Ponder This: Contexts for communication

by Madison Garner 

The Bible tells us to kill babies against rocks to be happy (Psalm 137:9), a man is clean when he becomes bald (Leviticus 13:40), and to drink up when we are in pain (Proverbs 31:6). Most people agree meaning of Bible verses go beyond select words alone, including context of the passage, culture, historical significance, etc.

Understanding communication also requires more than words alone. The Coordinated Management of Meaning Theory states there are six contexts involved in making meaning when communicating. The theory shows it is important to understand the context of a comment before judging the meaning of a statement.

The first context is the content, or what is said. Take the statement “you’re such a dork.”

The second is the action performed by speaking. The statement could be joking, insulting, complimenting, etc.

The third is a set interaction guided by rules. The statement could be said during a date, in which it is a playful flirtation. The statement could be said during an argument, meant to hurt.

The fourth is the relationship between the people communicating. A professor calling someone a dork results in a different response than a close friend.

The fifth is the view of self of the person receiving the statement. Someone with low self-esteem is more likely to be offended at the comment than someone with confidence.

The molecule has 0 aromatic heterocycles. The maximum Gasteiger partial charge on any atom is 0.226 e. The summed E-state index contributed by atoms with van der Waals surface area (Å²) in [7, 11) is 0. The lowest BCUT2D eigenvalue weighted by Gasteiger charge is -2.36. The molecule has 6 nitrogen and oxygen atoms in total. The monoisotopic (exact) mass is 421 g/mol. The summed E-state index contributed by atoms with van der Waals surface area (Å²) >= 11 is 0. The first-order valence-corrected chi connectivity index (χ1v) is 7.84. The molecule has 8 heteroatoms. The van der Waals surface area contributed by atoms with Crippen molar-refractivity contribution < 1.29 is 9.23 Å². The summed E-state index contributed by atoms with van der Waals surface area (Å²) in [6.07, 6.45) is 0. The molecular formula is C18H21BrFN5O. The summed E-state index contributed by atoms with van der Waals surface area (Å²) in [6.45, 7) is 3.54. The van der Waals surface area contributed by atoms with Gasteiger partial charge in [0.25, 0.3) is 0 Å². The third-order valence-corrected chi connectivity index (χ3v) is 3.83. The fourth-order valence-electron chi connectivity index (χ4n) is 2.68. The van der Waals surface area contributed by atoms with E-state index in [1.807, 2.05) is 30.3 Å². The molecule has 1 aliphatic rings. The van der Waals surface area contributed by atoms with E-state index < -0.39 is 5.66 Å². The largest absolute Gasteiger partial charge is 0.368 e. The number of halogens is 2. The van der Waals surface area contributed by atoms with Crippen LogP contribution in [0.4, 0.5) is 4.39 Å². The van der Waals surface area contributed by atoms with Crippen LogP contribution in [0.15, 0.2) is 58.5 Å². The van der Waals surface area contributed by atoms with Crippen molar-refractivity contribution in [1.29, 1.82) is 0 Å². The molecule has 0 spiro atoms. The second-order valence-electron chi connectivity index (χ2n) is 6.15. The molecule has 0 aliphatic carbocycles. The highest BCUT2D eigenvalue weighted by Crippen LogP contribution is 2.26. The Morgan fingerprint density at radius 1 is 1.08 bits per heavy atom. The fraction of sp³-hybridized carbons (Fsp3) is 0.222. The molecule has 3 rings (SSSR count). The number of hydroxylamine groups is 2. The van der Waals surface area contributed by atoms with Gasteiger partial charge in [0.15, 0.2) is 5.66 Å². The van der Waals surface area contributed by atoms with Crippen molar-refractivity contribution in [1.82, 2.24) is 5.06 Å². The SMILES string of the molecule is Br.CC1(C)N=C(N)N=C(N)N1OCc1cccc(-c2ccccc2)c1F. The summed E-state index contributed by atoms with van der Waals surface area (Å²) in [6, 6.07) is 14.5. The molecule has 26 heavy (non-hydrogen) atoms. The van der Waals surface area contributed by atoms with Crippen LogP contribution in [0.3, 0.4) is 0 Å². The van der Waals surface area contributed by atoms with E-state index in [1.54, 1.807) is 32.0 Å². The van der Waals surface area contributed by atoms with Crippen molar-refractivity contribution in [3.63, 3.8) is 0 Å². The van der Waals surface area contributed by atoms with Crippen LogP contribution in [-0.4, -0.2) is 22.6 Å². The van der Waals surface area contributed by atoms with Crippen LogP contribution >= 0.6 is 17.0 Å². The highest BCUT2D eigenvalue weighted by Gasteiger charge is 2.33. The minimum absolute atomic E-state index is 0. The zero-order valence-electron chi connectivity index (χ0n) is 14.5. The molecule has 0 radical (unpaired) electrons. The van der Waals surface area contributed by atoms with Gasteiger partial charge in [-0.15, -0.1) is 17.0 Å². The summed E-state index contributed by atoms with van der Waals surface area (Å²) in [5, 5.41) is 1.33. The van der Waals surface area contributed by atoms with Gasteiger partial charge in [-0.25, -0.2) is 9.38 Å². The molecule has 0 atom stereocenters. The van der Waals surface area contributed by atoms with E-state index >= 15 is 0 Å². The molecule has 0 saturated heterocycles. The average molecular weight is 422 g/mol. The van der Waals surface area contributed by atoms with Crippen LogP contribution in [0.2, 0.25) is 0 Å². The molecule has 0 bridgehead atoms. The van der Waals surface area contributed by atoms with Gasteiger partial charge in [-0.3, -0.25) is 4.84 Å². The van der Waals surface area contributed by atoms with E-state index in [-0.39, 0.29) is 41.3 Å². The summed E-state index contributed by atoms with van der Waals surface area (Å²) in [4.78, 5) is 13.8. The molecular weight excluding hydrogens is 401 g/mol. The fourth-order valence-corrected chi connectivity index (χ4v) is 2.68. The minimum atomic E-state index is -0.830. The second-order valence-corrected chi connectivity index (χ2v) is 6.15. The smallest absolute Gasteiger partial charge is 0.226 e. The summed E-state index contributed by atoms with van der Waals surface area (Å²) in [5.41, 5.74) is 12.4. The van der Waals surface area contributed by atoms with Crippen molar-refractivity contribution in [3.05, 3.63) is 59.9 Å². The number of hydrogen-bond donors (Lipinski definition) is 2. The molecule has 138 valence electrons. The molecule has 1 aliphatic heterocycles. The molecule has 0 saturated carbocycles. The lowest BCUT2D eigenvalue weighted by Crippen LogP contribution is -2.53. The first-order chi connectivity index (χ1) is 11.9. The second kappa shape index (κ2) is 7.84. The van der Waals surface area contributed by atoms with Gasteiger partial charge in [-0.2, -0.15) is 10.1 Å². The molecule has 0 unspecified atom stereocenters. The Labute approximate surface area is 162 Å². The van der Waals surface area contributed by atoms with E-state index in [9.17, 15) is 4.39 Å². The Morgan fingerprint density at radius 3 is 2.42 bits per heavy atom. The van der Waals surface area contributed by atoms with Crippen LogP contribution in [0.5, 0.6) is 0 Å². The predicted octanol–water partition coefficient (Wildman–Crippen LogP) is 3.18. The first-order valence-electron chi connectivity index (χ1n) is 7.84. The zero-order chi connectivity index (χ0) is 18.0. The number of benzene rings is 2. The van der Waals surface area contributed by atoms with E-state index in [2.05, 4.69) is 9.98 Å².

The sixth is culture and sub-culture. Older generations probably would view this comment negatively, while younger generations likely view it as a joking comment.

The simple statement “you’re such a dork” can have drastically different meanings depending on the six contexts.

In communication situations, such as teasing and swearing, people often make judgements of a comment based upon the words alone. With teasing, the content is an insult. Similar to the “you’re such a dork” statement, the message could be intended as a positive interaction displaying closeness and fun. Instead of becoming offended at someone teasing, think about all the areas of context to get a holistic picture of their intent.

Another situation is swearing. The content is a harsh word. Using the rest of the areas of context, the message may not be out to offend. The message could be providing emphasis, expressing negative emotions, joking through exaggeration, etc. Instead of taking offense at a swear word, take the other factors of the message into account.

Most people wouldn’t read the Bible by taking one verse out of context and ignoring other important factors that help give a full picture of its meaning. People shouldn’t communicate with that method either. Coming to conclusions based upon words alone is ineffective and can create conflict. Communication is more than the words said, and the meaning behind a message is more than the words in it. Avoid hasty conclusions based upon words alone by keeping the six contexts for meaning in mind.

Contact Madison Garner at mgarner16@my.whitworth.edu

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